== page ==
Events in Portugal prove troika is not infallible
PORTUGAL'S prospects of exiting its EU/IMF bailout are unravelling by the hour. It is a salutary lesson, not least here, where an exit from our own bailout is increasingly regarded almost as a given. It should not be.
The speed of the meltdown in Portugal is remarkable.
The markets were caught utterly unawares, sending investors to their phones and computer terminals yesterday in a desperate effort to sell Portuguese stocks and bonds before prices fall any further.
Markets are pulling cash away from Portuguese investment because they fear that the governing coalition is about to fall.
A general election at a time when the population has become exhausted by austerity throws up a raft of potential outcomes – including, potentially, a messy row with Europe over bailout loans – just the kind of uncertainty markets hate.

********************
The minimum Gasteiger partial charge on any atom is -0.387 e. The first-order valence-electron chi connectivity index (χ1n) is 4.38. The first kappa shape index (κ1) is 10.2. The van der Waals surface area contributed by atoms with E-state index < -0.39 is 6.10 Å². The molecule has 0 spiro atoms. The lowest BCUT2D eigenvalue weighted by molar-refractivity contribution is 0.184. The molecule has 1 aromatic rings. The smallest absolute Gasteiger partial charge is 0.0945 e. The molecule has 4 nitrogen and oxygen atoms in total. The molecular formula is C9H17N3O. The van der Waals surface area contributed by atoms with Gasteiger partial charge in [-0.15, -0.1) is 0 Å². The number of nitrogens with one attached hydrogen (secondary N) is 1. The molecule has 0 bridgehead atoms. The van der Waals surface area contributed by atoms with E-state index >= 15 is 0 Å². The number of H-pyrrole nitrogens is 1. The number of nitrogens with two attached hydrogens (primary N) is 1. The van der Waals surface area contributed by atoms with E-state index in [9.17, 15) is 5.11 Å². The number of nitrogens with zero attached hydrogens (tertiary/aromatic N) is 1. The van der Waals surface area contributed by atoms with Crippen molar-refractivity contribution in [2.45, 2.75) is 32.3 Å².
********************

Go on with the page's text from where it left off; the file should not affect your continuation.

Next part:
On the face of things, it sounds like Portugal has a credibility problem. But the rights and wrongs of the current situation are by no means clear cut.
The latest crisis has erupted because the Portuguese economy is slumping deeper into its malaise, even as the government there has stuck with the terms of its bailout programme.
Portugal is floundering. Greece has little hope of returning to any kind of European normality in the near term. Cyprus is still reeling from the initial onset of its crisis.
Ireland still looks set to defy the odds by emerging from our bailout at the end of the year, but even here the country is back in recession.
It's a pretty dire record for the so-called experts of the European Commission, the European Central Bank and the IMF – the troika – who we are supposed to trust to help set our economic problems to rights.
If there is a credibility issue in Europe today, Lisbon may not be the first place we should be looking.